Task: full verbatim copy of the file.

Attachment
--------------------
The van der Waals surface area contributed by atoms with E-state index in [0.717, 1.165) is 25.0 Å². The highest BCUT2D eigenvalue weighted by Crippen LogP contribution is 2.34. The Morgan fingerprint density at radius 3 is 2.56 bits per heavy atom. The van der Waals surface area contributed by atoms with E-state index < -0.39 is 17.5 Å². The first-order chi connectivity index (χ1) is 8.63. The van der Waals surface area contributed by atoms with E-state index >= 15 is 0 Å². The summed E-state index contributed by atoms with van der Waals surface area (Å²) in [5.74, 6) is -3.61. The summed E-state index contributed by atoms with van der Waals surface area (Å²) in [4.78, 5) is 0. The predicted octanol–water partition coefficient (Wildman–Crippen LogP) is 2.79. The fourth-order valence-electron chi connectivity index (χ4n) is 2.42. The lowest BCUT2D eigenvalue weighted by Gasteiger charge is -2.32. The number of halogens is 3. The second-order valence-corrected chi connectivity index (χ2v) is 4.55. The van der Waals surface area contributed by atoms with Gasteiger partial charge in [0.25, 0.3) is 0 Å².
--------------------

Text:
The van der Waals surface area contributed by atoms with E-state index in [0.717, 1.165) is 25.0 Å². The highest BCUT2D eigenvalue weighted by Crippen LogP contribution is 2.34. The Morgan fingerprint density at radius 3 is 2.56 bits per heavy atom. The van der Waals surface area contributed by atoms with E-state index < -0.39 is 17.5 Å². The first-order chi connectivity index (χ1) is 8.63. The van der Waals surface area contributed by atoms with E-state index >= 15 is 0 Å². The summed E-state index contributed by atoms with van der Waals surface area (Å²) in [5.74, 6) is -3.61. The summed E-state index contributed by atoms with van der Waals surface area (Å²) in [4.78, 5) is 0. The predicted octanol–water partition coefficient (Wildman–Crippen LogP) is 2.79. The fourth-order valence-electron chi connectivity index (χ4n) is 2.42. The lowest BCUT2D eigenvalue weighted by Gasteiger charge is -2.32. The number of halogens is 3. The second-order valence-corrected chi connectivity index (χ2v) is 4.55. The van der Waals surface area contributed by atoms with Gasteiger partial charge in [0.25, 0.3) is 0 Å².